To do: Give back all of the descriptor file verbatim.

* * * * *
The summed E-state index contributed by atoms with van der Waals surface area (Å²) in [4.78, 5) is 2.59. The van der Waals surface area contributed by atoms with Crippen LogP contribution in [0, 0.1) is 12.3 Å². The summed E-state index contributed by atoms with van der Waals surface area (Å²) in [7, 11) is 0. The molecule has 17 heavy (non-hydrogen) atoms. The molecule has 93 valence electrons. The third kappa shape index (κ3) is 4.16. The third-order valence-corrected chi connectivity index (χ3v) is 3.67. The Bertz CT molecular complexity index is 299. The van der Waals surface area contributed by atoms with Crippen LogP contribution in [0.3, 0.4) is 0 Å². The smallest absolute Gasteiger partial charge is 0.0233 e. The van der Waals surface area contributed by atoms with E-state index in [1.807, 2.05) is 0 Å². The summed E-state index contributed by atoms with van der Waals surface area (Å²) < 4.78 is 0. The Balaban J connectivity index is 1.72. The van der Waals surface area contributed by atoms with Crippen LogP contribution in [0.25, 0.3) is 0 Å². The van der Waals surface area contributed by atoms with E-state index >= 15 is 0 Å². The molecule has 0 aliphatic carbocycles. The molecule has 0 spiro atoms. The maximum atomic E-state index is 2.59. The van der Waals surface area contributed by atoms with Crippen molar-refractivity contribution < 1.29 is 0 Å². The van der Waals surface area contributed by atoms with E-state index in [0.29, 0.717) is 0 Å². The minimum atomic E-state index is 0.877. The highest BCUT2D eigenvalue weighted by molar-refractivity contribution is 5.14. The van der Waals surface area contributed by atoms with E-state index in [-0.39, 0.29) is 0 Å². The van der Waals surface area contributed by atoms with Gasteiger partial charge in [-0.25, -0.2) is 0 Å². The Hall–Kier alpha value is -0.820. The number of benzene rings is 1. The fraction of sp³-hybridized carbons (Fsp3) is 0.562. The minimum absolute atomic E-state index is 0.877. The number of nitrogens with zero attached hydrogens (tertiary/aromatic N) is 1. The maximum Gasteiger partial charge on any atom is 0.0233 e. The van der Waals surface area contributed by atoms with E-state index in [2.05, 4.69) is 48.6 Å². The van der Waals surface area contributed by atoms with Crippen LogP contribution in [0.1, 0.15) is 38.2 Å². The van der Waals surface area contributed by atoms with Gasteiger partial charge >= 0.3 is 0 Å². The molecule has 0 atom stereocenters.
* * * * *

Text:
The summed E-state index contributed by atoms with van der Waals surface area (Å²) in [4.78, 5) is 2.59. The van der Waals surface area contributed by atoms with Crippen LogP contribution in [0, 0.1) is 12.3 Å². The summed E-state index contributed by atoms with van der Waals surface area (Å²) in [7, 11) is 0. The molecule has 17 heavy (non-hydrogen) atoms. The molecule has 93 valence electrons. The third kappa shape index (κ3) is 4.16. The third-order valence-corrected chi connectivity index (χ3v) is 3.67. The Bertz CT molecular complexity index is 299. The van der Waals surface area contributed by atoms with Crippen LogP contribution in [0.3, 0.4) is 0 Å². The smallest absolute Gasteiger partial charge is 0.0233 e. The van der Waals surface area contributed by atoms with E-state index in [1.807, 2.05) is 0 Å². The summed E-state index contributed by atoms with van der Waals surface area (Å²) < 4.78 is 0. The Balaban J connectivity index is 1.72. The van der Waals surface area contributed by atoms with Crippen LogP contribution in [0.25, 0.3) is 0 Å². The van der Waals surface area contributed by atoms with E-state index >= 15 is 0 Å². The molecule has 0 aliphatic carbocycles. The molecule has 0 spiro atoms. The maximum atomic E-state index is 2.59. The van der Waals surface area contributed by atoms with Crippen molar-refractivity contribution < 1.29 is 0 Å². The van der Waals surface area contributed by atoms with E-state index in [0.29, 0.717) is 0 Å². The minimum atomic E-state index is 0.877. The highest BCUT2D eigenvalue weighted by molar-refractivity contribution is 5.14. The van der Waals surface area contributed by atoms with E-state index in [-0.39, 0.29) is 0 Å². The van der Waals surface area contributed by atoms with Gasteiger partial charge in [-0.25, -0.2) is 0 Å². The Hall–Kier alpha value is -0.820. The number of benzene rings is 1. The fraction of sp³-hybridized carbons (Fsp3) is 0.562. The minimum absolute atomic E-state index is 0.877. The number of nitrogens with zero attached hydrogens (tertiary/aromatic N) is 1. The maximum Gasteiger partial charge on any atom is 0.0233 e. The van der Waals surface area contributed by atoms with E-state index in [2.05, 4.69) is 48.6 Å². The van der Waals surface area contributed by atoms with Crippen LogP contribution in [0.1, 0.15) is 38.2 Å². The van der Waals surface area contributed by atoms with Gasteiger partial charge >= 0.3 is 0 Å². The molecule has 0 atom stereocenters.